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Air travel recovery is underway in most major markets but will be stalled without the adoption of some sort of global health passport, Luis Felipe de Oliveira, Airports Council International (ACI) World director, said in a webinar Thursday.

“Establishing interoperable health and data trust framework…will be a key to support global recovery,” he said. “ACI is supportive of any system which will allow testing and vaccination data to be share consistently, effectively and in a way that protects the personal data of those that use it.”

He noted that various agencies are working toward a global standard and added that “ACI is supportive of any system which will allow testing and vaccination data to be shared consistently, effectively, and in a way that protects the personal data of those that use it.”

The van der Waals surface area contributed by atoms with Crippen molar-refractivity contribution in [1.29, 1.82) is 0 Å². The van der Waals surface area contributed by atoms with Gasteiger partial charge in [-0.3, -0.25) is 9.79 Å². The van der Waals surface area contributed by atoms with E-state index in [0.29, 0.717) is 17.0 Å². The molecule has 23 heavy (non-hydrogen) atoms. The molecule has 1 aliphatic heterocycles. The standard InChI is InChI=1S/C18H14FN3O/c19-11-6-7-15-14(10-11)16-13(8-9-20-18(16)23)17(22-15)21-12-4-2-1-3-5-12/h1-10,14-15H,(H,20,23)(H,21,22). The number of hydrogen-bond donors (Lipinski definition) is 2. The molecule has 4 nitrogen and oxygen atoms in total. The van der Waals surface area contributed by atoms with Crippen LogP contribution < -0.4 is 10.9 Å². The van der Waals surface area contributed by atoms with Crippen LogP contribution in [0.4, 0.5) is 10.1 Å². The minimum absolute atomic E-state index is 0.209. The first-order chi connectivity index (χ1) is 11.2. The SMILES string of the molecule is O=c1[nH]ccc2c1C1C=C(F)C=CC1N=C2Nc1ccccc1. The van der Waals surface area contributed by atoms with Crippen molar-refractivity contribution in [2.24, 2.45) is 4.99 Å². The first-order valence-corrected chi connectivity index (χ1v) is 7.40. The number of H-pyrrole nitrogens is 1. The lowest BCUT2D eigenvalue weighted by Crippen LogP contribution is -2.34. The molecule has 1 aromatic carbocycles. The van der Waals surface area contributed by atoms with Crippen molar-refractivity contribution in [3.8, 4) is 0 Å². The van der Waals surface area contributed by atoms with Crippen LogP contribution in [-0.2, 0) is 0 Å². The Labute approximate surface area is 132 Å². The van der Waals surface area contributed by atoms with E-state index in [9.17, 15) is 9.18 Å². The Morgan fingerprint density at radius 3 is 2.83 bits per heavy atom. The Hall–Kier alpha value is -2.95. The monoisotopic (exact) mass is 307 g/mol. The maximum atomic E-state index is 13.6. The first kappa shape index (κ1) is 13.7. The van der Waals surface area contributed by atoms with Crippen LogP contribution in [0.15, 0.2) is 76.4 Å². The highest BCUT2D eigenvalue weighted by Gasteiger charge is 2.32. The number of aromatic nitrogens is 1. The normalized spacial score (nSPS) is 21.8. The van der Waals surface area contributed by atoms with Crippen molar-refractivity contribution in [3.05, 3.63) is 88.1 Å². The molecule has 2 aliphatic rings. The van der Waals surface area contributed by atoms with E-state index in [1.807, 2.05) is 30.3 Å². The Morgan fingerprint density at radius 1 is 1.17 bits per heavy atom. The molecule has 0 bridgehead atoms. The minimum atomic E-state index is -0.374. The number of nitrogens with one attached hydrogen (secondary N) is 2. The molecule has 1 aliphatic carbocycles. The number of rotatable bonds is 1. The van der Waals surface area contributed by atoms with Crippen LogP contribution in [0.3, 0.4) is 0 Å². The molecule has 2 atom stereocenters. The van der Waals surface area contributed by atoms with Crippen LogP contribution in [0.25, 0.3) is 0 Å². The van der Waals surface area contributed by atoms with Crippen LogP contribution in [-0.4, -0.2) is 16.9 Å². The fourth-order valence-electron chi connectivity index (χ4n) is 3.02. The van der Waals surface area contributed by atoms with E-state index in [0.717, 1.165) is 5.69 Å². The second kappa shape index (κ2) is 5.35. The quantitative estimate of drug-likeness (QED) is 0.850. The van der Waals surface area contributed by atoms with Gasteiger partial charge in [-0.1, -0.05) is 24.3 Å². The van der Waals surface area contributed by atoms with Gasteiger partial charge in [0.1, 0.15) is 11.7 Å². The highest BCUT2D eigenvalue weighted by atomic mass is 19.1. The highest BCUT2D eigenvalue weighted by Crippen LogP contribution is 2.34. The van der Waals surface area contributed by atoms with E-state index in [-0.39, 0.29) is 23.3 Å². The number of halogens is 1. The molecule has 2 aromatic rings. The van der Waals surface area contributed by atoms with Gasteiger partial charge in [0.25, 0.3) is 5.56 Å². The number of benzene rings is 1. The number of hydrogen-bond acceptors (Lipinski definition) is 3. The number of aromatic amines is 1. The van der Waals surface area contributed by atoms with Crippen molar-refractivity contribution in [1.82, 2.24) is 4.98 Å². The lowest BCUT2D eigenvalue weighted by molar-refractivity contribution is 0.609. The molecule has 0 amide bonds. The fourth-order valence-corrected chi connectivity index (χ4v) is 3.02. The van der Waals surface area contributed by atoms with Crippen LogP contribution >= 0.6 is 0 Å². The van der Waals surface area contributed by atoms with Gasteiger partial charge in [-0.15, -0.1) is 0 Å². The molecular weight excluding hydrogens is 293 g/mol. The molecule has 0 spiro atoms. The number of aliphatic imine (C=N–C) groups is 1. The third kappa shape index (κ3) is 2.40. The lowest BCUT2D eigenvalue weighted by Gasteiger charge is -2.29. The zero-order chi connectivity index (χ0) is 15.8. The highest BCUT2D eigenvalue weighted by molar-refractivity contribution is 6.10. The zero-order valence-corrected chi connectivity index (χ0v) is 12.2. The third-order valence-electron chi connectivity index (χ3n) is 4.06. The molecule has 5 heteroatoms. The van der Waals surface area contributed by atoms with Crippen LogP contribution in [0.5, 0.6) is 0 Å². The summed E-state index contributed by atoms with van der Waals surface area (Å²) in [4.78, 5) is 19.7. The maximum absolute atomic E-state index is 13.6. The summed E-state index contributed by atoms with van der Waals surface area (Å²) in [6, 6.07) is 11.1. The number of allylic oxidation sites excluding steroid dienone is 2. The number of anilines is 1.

Even with a health data-sharing framework, recovery is expected to be prolonged globally, especially in business travel, ACI World said. The trade group today published its latest advisory bulletin, titled “The Impact of COVID-19 On the Airport Business and Path to Recovery.”

The analysis shows that 4.7 billion fewer passengers are forecast to travel by year end 2021 compared to the projected baseline, representing a decline of -47.5 percent of global passenger traffic. This reduction in travelers is estimated to equate to a loss in revenue of more than $94 billion by the end of 2021, cutting in half expectations compared to the projected baseline.

As prospects for a recovery in 2021 begin to emerge, ACI World estimates that different regions of the world will recover at different rates. At the country level, markets having significant domestic traffic are expected to recover in 2023 to pre-COVID-19 levels while markets with a significant share of international traffic are unlikely to return to 2019 levels until 2024, or even 2025 in some cases.